Little Feathered Buddies

Small birds, big hearts


 Getting Started
 General Info
 Bird Care
 Taming & Training

*Health & Nutrition
 - Blood feathers
 - Nail clipping
 - Illness
 - First aid kit
 - Evacuation kit

 - New bird won't eat

 - Nutrition
     - ACV
     - Antinutrients
     - Aromatherapy/EOs
     - Calcium
     - Calories
     - Coconut oil
     - Enzymes
     - Fats & oils
     - Fruit
     - Grit
     - Lighting & D3
     - Organic vs conv,GMO
     - Pellets
     - Probiotics
     - Protein
     - Seeds, nuts, grains
     - Soy
     - Sprouting
     - Tea
     - Wild diet & pet birds
     - Miscellaneous topics

 - Other nutrition topics
     - Diet conversions
     - Cockatiel diet
     - Feeding ecology,
        wild tiels

     - Ekkie gut length

 Breeding & Genetics

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Health & Nutrition

Nail Clipping

Note: this article was written specifically for cockatiels. The basic principles will apply to many other species, but it is the owner's responsibility to find out what is appropriate to their bird and act accordingly.

Cockatiels’ toenails grow continuously, just as human fingernails do. Wild cockatiels come in contact with a lot of rough surfaces during the course of their daily life, which keeps the nails worn down to an appropriate length. Life in a comfortable human home is usually much easier on the toenails, so most pet birds need to have their nails clipped periodically.

A concrete perch in front of a food cup or exposure to some other rough surface will help wear the nails down naturally, but it probably won’t completely eliminate the need for nail clipping. Most of your bird’s perching should be done on other types of perches because nonstop contact with rough surfaces is bad for the feet. You can place clean rocks in the bottom of the cage or some other area where the bird likes to hang out to provide some natural-style abrasion. Use rocks that have a fairly rough surface, are not wobbly and don't tip over easily (to prevent pinching accidents) and are not easily chipped for grit-eating purposes.

It’s time for a trim if the bird’s toenails are getting caught in carpet or cloth, are so long that they interfere with the bird's ability to grip a perch or make the fleshy part of the toe lift off the ground when the bird stands on a flat surface, or are so sharp that it’s painful when the bird stands on your skin. If you don’t want to clip the bird’s toenails yourself, you can have it done professionally by an avian veterinarian. Some pet shops will also trim nails (and wing feathers too) for a fee, but the experience level and work quality of the store employees could be very good or very bad. So if you go this route, ask questions about previous experience before you let them work on your bird. One advantage of using a professional is that your bird will be annoyed at them, not at you.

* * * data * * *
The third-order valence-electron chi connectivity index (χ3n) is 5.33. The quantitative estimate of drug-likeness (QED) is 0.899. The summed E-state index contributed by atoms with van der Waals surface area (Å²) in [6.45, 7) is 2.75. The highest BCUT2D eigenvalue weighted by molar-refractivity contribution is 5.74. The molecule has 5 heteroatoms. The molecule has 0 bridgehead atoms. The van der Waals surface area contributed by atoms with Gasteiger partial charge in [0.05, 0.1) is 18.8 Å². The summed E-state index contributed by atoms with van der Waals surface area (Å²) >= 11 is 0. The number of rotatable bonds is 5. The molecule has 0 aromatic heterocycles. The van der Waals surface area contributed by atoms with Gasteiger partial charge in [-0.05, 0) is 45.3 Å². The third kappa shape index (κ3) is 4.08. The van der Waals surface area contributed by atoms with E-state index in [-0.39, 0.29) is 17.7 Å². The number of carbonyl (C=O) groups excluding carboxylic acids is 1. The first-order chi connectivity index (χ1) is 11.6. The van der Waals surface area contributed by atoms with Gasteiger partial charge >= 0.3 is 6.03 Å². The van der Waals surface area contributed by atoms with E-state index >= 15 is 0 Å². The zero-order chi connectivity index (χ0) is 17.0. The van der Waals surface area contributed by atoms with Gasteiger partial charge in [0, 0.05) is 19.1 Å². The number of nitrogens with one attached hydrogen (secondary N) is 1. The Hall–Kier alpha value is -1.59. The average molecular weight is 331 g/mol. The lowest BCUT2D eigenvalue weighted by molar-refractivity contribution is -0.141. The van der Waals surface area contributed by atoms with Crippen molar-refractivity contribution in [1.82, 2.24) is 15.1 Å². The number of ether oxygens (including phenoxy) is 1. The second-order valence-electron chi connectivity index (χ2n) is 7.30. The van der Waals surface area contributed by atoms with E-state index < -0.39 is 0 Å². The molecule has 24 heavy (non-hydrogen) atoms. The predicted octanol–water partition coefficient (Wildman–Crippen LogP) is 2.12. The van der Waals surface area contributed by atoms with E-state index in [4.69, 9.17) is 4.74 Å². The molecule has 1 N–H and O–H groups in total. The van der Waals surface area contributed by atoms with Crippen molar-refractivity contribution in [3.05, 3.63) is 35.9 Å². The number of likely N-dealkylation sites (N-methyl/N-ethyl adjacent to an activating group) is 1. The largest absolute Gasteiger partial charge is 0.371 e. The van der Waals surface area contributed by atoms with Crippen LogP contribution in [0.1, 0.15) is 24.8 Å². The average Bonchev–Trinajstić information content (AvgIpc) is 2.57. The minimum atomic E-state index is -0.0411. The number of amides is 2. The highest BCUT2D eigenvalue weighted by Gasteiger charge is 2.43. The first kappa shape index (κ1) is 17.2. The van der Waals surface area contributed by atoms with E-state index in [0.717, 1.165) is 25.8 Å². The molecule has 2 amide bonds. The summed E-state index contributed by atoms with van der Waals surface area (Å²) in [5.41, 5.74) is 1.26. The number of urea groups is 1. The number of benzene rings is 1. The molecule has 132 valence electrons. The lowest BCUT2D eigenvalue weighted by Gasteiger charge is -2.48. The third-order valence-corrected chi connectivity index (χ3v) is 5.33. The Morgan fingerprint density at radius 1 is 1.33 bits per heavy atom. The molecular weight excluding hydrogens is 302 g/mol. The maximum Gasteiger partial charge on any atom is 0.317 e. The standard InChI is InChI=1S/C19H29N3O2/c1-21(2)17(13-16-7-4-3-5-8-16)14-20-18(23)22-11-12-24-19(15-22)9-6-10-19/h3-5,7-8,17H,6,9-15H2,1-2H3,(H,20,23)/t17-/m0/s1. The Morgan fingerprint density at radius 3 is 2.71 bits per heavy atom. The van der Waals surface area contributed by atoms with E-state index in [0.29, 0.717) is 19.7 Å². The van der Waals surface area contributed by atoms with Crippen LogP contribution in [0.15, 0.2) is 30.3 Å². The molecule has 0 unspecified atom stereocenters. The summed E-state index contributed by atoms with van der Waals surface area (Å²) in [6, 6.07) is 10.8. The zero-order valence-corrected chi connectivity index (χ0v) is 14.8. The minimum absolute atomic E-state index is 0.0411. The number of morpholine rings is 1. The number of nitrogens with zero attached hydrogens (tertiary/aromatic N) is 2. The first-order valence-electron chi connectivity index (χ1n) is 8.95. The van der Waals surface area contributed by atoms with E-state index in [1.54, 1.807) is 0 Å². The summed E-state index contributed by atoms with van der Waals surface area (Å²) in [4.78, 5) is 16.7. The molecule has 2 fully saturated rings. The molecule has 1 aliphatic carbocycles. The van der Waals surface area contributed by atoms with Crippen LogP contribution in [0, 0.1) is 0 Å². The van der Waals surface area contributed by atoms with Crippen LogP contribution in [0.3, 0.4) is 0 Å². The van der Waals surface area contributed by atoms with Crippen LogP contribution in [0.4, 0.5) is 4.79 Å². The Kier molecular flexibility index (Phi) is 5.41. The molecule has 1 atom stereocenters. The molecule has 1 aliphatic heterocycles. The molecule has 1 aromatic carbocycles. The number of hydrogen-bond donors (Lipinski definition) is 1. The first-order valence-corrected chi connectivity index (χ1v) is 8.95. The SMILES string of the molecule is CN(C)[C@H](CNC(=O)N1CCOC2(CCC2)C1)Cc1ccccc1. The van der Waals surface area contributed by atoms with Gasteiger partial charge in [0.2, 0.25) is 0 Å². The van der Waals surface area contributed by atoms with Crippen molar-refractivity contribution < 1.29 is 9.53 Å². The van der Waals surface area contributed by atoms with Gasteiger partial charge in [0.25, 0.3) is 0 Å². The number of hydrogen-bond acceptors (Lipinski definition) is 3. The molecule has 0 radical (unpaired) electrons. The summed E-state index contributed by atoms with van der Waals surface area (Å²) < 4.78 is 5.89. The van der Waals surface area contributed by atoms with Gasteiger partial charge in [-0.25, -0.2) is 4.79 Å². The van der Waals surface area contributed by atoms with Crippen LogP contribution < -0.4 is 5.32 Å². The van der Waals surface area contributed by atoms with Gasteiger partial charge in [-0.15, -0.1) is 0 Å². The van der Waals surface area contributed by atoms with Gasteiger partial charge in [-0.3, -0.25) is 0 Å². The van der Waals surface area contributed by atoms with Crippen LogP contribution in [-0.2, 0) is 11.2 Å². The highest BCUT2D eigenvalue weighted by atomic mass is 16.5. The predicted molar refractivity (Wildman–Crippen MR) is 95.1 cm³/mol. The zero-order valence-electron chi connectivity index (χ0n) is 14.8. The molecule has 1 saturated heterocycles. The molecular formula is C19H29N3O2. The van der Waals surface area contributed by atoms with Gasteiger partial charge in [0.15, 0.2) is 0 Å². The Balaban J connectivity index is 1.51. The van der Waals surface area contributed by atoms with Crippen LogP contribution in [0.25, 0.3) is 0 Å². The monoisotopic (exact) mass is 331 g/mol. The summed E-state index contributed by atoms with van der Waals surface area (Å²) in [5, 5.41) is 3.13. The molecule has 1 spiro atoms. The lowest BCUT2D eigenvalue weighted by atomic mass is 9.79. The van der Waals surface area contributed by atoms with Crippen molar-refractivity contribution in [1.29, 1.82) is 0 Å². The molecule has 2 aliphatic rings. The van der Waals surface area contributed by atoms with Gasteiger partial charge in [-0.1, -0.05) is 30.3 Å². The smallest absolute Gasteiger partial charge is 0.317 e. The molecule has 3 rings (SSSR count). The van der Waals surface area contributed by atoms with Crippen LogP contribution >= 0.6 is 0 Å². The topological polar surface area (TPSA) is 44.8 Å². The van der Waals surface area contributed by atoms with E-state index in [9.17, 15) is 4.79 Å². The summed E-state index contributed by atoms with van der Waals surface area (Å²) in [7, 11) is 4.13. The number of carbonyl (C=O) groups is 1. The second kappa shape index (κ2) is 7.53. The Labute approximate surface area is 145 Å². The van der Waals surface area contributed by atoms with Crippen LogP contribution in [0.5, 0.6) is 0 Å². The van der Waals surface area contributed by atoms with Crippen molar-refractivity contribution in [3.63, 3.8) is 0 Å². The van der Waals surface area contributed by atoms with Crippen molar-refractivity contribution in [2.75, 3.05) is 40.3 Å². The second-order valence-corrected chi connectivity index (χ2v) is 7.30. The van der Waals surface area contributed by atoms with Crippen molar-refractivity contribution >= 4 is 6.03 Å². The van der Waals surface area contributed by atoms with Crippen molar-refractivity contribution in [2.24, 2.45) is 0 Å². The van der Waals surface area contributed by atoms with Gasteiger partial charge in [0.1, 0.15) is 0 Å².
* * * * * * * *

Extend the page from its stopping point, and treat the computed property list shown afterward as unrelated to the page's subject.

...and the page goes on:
It’s also possible to clip your bird’s toenails yourself, but it’s a little more complicated than cutting your own nails. Unlike human nails, a bird’s toenail has a blood vessel and nerve in it; this area is called the quick. When you clip the nail you have to avoid cutting into the quick because this would cause bleeding and pain.

As the nail gets longer, the quick gets longer too. So if your bird's toenails are seriously overgrown, you can't trim them back to normal length all at once. Instead you will have to take the tip off, wait about a month, then take the tip off again, gradually reducing the overall length of the nails. The quick will gradually retract as the nails get shorter.

To clip your bird’s toenails you will need the following supplies:  
1. Nail clippers or scissors – equipment made for cutting human nails is OK. A nail file is also helpful for smoothing any rough edges. If you prefer, you can file the nails instead of cutting them but this will take longer than clipping.